“He killed off the best part of himself” – Michael Hirst on Anne Boleyn

Michael Hirst, on the “psychological crisis” that led to Anne’s execution,and how it altered Henry:

He had attacked the church on the basis of a love affair, largely.  And he felt sure of what he was doing at the time, and Anne had mistaken promised him a son. After she’d given him a daughter and had the miscarriages, it began to seem to him as though he’d gone horribly wrong.  He was plunged back into reality, which is messy and not perfect. And I think that as he confronted the huge seriousness of it, he began to be screwed up about what he’d done, and began to think in weird ways, that she was a witch and so forth.  This of course, shows how juvenile he still was.  At the same time what it revealed was this absolutely ruthless streak which his father, too, had possessed. So he somehow reconciled his psychological issues and persuaded himself:”oh well, hey ho, I’m the king, I can do what I like.” And went off merrily to another wife.  He did have a psychological tussle with himself, he did have a crisis.  And he came out of that crisis as a much worse person.  He killed off the best part of himself. Something profound happened, and as a result it led to him becoming a complete tyrant and monster.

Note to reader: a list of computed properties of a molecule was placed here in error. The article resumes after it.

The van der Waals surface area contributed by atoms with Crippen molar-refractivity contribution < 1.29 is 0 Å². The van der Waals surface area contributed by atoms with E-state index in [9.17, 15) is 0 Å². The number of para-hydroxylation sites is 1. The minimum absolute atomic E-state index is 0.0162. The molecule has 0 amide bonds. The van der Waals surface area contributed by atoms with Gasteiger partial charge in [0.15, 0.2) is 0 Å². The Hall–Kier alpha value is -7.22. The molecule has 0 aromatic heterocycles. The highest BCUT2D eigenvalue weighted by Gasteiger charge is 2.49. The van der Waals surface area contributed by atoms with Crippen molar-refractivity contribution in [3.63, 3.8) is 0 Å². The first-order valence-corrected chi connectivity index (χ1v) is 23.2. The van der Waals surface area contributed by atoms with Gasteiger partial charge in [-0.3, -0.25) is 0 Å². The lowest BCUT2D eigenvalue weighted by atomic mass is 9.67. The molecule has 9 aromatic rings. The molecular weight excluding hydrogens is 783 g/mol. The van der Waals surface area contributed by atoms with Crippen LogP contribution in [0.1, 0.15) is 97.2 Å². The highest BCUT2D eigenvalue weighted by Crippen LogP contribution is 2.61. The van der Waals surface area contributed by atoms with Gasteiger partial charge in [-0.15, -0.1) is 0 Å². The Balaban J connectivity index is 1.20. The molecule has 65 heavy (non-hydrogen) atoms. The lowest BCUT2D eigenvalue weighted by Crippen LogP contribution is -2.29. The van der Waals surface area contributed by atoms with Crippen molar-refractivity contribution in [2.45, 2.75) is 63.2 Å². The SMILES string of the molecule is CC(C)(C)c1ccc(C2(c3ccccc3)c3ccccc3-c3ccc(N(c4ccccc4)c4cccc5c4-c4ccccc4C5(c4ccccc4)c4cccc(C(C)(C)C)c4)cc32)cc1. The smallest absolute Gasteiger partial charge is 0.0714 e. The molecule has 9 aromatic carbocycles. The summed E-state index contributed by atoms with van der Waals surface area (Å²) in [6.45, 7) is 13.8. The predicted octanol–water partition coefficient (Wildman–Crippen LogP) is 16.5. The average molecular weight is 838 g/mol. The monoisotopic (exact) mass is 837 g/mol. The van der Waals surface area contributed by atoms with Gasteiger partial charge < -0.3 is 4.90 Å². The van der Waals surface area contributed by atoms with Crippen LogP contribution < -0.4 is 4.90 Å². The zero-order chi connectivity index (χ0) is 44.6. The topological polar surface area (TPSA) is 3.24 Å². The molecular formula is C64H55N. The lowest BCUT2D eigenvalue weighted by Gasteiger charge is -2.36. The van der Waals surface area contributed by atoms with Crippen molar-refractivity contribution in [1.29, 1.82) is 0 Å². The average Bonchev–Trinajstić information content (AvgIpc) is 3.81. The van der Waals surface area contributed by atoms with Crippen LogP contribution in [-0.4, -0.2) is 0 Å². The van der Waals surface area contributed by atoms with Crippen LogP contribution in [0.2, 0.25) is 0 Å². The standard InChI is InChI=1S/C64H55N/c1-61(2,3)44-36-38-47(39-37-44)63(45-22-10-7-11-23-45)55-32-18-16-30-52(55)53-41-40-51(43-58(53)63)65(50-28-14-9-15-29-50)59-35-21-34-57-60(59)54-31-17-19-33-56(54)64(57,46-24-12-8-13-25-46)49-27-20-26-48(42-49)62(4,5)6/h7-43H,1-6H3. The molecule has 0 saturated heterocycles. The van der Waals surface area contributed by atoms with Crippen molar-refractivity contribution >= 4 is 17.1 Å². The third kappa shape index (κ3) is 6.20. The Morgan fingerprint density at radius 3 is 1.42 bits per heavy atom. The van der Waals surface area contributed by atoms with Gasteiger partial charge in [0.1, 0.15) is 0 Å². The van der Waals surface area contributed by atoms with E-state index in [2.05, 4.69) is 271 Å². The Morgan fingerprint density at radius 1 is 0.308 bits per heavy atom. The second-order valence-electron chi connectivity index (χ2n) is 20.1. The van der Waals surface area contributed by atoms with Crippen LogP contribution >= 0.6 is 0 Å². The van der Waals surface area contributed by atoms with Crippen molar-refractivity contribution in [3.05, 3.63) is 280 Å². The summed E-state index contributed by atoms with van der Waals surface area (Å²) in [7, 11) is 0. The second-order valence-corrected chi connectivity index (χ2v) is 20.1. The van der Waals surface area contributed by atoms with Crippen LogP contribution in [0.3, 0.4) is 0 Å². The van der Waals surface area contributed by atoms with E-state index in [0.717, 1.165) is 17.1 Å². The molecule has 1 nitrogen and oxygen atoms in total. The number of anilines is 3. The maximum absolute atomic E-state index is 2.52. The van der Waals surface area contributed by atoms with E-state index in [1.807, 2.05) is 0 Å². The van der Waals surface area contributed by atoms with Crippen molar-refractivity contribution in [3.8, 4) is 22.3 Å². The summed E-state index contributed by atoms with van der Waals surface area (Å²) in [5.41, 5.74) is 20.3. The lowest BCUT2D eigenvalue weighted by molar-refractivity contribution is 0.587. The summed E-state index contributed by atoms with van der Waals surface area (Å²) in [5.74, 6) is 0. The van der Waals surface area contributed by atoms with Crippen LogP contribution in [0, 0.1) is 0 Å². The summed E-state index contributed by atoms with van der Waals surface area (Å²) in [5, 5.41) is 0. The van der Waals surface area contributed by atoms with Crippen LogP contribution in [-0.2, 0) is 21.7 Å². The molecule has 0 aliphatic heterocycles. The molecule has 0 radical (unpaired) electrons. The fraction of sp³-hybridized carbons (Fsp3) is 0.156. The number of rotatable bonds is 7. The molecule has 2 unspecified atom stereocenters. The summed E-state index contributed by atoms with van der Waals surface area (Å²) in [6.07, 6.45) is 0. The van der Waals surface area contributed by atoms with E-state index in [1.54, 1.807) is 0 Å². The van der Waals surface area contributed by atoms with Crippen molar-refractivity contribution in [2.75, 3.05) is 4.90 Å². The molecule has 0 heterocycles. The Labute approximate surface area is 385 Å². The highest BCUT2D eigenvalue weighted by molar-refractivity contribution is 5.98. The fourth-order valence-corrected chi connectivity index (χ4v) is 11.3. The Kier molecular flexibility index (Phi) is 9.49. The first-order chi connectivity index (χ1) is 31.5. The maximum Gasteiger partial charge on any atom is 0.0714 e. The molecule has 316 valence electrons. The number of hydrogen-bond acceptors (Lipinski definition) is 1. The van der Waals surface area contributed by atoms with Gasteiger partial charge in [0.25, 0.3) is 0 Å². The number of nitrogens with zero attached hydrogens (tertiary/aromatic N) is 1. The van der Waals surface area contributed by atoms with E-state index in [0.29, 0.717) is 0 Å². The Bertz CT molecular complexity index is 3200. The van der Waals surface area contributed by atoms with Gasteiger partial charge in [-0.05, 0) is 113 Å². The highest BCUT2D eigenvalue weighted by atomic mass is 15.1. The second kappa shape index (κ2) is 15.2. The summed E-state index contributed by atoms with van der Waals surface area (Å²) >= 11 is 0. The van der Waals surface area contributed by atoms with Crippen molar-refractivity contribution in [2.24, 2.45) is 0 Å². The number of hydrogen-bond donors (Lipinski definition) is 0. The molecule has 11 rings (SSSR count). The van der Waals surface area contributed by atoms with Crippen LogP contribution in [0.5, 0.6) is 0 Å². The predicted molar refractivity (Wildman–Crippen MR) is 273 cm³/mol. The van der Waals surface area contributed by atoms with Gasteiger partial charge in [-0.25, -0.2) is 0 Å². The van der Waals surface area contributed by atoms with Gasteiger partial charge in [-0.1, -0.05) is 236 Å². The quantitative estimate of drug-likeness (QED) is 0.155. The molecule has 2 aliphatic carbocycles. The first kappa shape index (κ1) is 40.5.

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Filed under Anne and Gender, Interviews with Michael Hirst, Natalie Dormer, and other modern personalities

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